Way Back When On The Black River
Way back when Charles II was still King of Spain, and France was warring with England, three wealthy brothers from London purchased hundreds of acres along the shores of the Black River. There are several Black Rivers in the world, but in 1685 it was the one in southwestern Jamaica that came under private English ownership. The brothers designed and built a trading port at the mouth of the river, with a vision of floating their logwood trees down the Black River onto ships waiting to export the valuable commodity. Yet there was another reason for the port: it was a landing point for slave ships arriving from West Africa.
When Thomas Edison was marketing his electric light bulb all over Europe, Jamaica was still using oil lamps. However, since Black River was such an important trading port, it was the first to receive electricity. Soon after that the telephone was introduced to Jamaica, and a phone exchange put in – at Black River of course. Once the automobile arrived in Black River, the use of the steam engine began to wane in terms of transportation. Black River was a very important hub in Jamaica right up to the mid 1800’s.
The main export of Black River was logwood, a tree with a uniquely rich colour that was used to produce the only natural blue-black dye in the world. The dye was in large demand by clothing makers, milliners and weavers across Europe, due to it’s rich tones.. Unfortunately, when synthetic dyes were developed in ways that were far cheaper than importing trees from across the ocean, the logwood industry in Jamaica dwindled away. The bustling port of Black River began to shrink when their exports of rum, pimento and cattle hide had been taken over by other locations.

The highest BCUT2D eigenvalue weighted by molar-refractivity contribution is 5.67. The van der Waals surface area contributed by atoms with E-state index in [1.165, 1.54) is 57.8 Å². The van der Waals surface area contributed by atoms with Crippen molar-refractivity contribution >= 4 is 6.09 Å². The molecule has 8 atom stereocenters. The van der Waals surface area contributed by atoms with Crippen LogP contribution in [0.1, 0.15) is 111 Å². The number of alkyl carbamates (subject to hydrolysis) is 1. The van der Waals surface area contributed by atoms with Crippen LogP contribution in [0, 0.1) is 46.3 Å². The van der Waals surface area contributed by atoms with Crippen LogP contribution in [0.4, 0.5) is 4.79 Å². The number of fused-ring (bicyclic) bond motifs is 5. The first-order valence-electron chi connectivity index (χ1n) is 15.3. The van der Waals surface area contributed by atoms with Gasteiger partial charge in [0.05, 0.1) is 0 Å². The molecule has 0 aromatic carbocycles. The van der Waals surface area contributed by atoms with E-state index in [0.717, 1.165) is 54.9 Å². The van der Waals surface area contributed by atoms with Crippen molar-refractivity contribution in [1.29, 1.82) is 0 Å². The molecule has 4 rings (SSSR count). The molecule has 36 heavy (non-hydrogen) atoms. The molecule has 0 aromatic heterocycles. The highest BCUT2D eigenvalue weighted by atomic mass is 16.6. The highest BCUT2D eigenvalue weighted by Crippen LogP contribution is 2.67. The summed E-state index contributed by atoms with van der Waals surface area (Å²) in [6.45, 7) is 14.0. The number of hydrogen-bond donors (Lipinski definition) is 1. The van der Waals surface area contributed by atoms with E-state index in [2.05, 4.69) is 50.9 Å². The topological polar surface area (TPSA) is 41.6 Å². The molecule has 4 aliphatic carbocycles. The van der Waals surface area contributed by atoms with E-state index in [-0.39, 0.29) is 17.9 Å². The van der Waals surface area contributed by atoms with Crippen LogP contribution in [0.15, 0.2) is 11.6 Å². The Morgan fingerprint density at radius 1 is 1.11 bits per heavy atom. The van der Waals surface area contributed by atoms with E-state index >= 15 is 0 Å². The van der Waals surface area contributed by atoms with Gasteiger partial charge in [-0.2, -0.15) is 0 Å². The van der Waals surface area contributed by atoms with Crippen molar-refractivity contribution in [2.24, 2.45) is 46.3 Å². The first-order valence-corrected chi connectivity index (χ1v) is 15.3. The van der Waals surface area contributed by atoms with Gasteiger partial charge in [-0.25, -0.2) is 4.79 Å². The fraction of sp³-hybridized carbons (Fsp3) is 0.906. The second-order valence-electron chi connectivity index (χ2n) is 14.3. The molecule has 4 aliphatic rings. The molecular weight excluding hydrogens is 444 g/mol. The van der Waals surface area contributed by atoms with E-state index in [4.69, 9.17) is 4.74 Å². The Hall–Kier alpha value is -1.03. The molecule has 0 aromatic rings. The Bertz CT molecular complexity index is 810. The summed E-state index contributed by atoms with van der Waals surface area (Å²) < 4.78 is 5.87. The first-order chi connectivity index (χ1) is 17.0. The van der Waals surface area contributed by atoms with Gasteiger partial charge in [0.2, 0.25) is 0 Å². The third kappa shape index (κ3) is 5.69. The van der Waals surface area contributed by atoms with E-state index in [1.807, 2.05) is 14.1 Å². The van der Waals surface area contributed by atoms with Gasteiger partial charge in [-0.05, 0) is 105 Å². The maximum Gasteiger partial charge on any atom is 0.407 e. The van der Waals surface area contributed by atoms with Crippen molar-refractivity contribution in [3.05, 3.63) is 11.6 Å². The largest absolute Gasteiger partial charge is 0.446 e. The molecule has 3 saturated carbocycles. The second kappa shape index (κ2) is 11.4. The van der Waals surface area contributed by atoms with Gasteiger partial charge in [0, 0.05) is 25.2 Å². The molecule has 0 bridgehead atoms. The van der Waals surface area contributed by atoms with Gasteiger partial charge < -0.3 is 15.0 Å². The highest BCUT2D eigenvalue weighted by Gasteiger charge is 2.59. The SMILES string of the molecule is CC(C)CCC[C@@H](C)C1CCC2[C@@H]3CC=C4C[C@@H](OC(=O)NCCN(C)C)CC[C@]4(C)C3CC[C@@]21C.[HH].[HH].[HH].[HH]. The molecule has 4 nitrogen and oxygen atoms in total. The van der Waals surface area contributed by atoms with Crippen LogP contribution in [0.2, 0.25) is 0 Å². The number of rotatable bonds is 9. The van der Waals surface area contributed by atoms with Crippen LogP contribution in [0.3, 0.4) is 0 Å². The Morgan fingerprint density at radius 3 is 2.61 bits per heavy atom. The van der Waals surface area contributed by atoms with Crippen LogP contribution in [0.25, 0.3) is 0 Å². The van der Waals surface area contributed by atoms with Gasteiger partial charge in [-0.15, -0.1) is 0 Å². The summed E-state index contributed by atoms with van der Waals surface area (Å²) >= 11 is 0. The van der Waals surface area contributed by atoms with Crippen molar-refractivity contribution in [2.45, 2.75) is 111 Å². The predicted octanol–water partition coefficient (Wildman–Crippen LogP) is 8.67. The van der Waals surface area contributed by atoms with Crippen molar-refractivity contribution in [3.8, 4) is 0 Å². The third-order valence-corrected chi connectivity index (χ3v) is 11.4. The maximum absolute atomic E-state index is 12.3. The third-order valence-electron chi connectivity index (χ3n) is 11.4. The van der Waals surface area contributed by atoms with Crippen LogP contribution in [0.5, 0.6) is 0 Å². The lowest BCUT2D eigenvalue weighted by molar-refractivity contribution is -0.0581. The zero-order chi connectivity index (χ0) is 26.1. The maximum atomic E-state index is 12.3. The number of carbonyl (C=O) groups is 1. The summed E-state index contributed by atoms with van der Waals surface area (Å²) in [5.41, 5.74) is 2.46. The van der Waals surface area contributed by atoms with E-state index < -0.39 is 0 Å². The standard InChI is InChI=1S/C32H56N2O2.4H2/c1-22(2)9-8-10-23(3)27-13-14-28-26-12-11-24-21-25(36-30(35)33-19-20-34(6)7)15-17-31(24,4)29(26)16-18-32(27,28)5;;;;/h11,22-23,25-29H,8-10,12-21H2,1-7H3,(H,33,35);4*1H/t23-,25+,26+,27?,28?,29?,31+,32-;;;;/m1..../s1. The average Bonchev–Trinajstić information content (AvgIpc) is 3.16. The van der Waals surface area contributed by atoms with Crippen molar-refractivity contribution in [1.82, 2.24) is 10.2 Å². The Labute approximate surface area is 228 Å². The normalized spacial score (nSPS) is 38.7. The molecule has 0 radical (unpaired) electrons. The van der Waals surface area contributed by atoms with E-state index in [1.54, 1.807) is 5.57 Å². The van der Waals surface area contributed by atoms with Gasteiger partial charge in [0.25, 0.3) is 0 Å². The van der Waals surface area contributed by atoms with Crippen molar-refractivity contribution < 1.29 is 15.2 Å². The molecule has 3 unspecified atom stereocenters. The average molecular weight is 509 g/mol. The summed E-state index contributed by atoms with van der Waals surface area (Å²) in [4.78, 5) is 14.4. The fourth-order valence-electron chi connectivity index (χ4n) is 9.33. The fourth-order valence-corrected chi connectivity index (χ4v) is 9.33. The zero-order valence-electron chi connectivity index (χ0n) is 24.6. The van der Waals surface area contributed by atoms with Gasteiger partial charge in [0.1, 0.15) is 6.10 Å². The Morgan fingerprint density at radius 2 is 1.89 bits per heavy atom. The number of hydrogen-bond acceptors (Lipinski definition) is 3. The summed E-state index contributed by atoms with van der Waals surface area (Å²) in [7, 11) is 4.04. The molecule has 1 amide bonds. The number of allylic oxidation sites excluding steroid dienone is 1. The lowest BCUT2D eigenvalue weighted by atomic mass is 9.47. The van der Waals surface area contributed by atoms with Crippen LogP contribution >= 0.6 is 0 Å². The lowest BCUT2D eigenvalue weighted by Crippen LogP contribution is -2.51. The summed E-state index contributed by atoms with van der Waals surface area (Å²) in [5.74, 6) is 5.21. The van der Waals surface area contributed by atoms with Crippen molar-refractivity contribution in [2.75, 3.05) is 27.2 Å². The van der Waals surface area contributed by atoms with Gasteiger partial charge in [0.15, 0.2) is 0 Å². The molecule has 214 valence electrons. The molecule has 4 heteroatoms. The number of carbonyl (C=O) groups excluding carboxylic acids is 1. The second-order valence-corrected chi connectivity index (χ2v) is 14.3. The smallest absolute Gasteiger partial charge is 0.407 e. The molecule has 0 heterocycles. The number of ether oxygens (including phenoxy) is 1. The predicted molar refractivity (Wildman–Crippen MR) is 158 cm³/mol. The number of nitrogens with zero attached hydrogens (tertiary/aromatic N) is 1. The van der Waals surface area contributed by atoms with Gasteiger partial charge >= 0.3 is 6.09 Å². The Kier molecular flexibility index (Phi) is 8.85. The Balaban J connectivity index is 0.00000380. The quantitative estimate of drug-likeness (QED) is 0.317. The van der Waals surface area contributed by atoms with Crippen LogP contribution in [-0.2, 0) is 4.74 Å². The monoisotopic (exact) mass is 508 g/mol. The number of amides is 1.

Around the Black River there is still an aura of colonialism. Centuries of English rule have left their mark on the architecture of the area. Old cemeteries tell the stories of families who once presided over plantations and farms in the Black River region. St. John’s Parish church still stands with picturesque humility among the Jamaican flora. Inside there are monuments dating back to the 18th century, a century old pipe organ in working order, and massive granite slabs lining the walls.
Yet among the aging souvenirs of colonial times, there grows the robust Jamaican nation. Breadfruit, coconut and banana trees encroach upon old plantation homes. Crocodiles, mangroves and tropical birds now rule the Black River. The wharf where slaves were once auctioned off is now lined with fishing boats. The quiet community of Black River has had a long and interesting history, and yet the people there enjoy a quiet lifestyle that is a reflection of modern Jamaica.